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Veterans Law

Appeals Modernization Act (AMA) Results and Data for Veterans

Zachary Stolz

April 13, 2020

Updated: June 20, 2024

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What is the Appeals Modernization Act (AMA) and Why Was it Launched?

On February 19, 2019, the Veterans Appeals Improvement and Modernization Act (AMA) was officially implemented, thus ending the Rapid Appeals Modernization Program and phasing out the Legacy appeals system.  AMA restructured the way VA processes veterans’ disability compensation claims.  The modernization was done in an effort to simplify and streamline the Legacy appeals process, while giving veterans, their families, and survivors more choice in handling disagreements with VA decisions.  Following an unfavorable rating decision on an initial VA compensation claim, VA’s new disability appeals process allows veterans to choose from three different options, or lanes, when filing an appeal: (1) higher-level review lane; (2) supplemental claim lane; and (3) Notice of Disagreement lane (i.e., Appeal to the Board of Veterans’ Appeals).  Importantly, there are an additional three dockets at the Board from which veterans can choose: the direct docket, hearing docket, and evidence docket.  While there are a number of Legacy claims that are still active and following the old rules and procedures, all new decisions that came out after February 19, 2019 are in the new AMA system.

Are Veterans with Legacy Claims Automatically Enrolled into VA’s New System?

If you are in the Legacy appeals system and you receive a decision on a pending appeal, you have the option to opt into AMA.  There is a new appeal form in which you check a box opting into AMA and indicating which lane you want to be in.  However, you have the option to stay in the Legacy system if you receive an unfavorable decision on an existing Legacy appeal.

How Does AMA Work for Veterans’ Claims?

Under AMA, there will still be a Rating Decision after every initial claim is filed.  However, if a veteran disagrees with VA’s decision, they have one year to appeal by choosing one of the following three lanes:

  • Higher-Level Review Lane. The veteran requests that a more experienced rating specialist issues another decision.  In this lane the record is closed, meaning the veteran cannot submit any additional evidence.
  • Supplemental Claim. The veteran can submit new and relevant evidence in support of their claim.
  • Notice of Disagreement Lane. The veteran can appeal their case directly to the Board.  As mentioned above, there are an additional three lanes at the Board that veterans can choose from: direct docket, hearing docket, and evidence docket.  In the direct docket, the Board considers only the evidence that was of record at the time of the prior agency of original jurisdiction (i.e., Regional Office) decision.  The hearing docket closes the record 90 days after the Board hearing.  For the evidence docket, the record is closed 90 days after the veteran files the Notice of Disagreement.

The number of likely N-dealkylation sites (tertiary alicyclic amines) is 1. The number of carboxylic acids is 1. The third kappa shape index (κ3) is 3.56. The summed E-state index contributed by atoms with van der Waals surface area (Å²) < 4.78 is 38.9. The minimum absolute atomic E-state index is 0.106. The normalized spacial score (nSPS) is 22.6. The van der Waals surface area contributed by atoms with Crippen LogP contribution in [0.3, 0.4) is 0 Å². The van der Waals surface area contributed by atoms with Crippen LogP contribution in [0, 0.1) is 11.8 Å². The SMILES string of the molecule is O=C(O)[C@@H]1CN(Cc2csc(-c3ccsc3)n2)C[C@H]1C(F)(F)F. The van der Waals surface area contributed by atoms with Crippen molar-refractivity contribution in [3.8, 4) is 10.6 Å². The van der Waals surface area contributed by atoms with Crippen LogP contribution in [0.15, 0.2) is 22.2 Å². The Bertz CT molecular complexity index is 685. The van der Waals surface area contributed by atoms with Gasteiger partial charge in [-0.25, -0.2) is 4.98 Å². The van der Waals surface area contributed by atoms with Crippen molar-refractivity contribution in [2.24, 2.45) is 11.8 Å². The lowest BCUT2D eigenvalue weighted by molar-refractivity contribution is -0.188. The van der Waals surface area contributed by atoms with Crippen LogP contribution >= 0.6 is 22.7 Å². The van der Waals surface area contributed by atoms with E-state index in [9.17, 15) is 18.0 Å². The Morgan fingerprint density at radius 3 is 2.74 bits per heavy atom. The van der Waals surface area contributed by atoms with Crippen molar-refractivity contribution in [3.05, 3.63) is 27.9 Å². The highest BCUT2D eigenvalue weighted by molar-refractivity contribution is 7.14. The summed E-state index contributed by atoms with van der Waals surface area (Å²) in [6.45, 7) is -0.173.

After appealing through one of those three lanes, the veteran will then receive another decision.  Specifically, both the higher-level review and supplemental claim lanes will yield Rating Decisions while the Notice of Disagreement lane will produce a Board decision.

Timeframes Following AMA Decisions

If a veteran receives an unfavorable Rating Decision in the higher-level review lane, they have one year to file either a supplemental claim or a Notice of Disagreement.  A veteran cannot request higher-level review of a decision that came from within the higher-level review lane.  If a veteran receives an unfavorable Rating Decision in the supplemental claim lane, they have one year to file an appeal in any one of the three lanes available.  Finally, if a veteran receives an unfavorable Board decision, they can either file a supplemental claim within one year or appeal to the Court of Appeals for Veterans Claims (CAVC) within 120 days.  The process of going from the Board to the CAVC is the same under AMA as it was in the Legacy system.

What was the Rapid Appeals Modernization Program (RAMP)?

In November 2017, VA announced a new initiative called the Rapid Appeals Modernization Program (RAMP).  RAMP was an invitation-only pilot program designed to test AMA procedures.  Importantly, RAMP ended on February 19, 2019 when AMA was officially implemented.

Breaking Down the VA Compensation Numbers

As of 2019, just under 5 million veterans were receiving VA disability compensation, totaling around $22.5 billion in benefits.  When considering these numbers, it is clear that the VA benefits system is very large.  As a result, it often becomes very difficult to manage.  Historically, VA has experienced significant backlogs of claims and appeals.  AMA is aimed towards fixing the delays, streamlining the process, and eliminating veterans’ wait times.

While the backlogs continue to present a problem for VA, it is important to note that the claims backlog has decreased significantly over the past few years.  During Quarter 4 of Fiscal Year 2019 (FY 2019) VA made decisions on just under 400,000 claims.  Decisions seem to be coming out much faster than they used to, so VA is clearly moving things along.  Specifically, VA established a 125-day goal to decide on initial claims, and it has been completing them in only 96 days on average.

However, it is important to recognize that sometimes faster decisions just means you are getting a faster denial.  If this is the case, you have the right to file an appeal under one of the three lanes outlined above.

What is VA’s Inventory of Appeals in the Legacy System?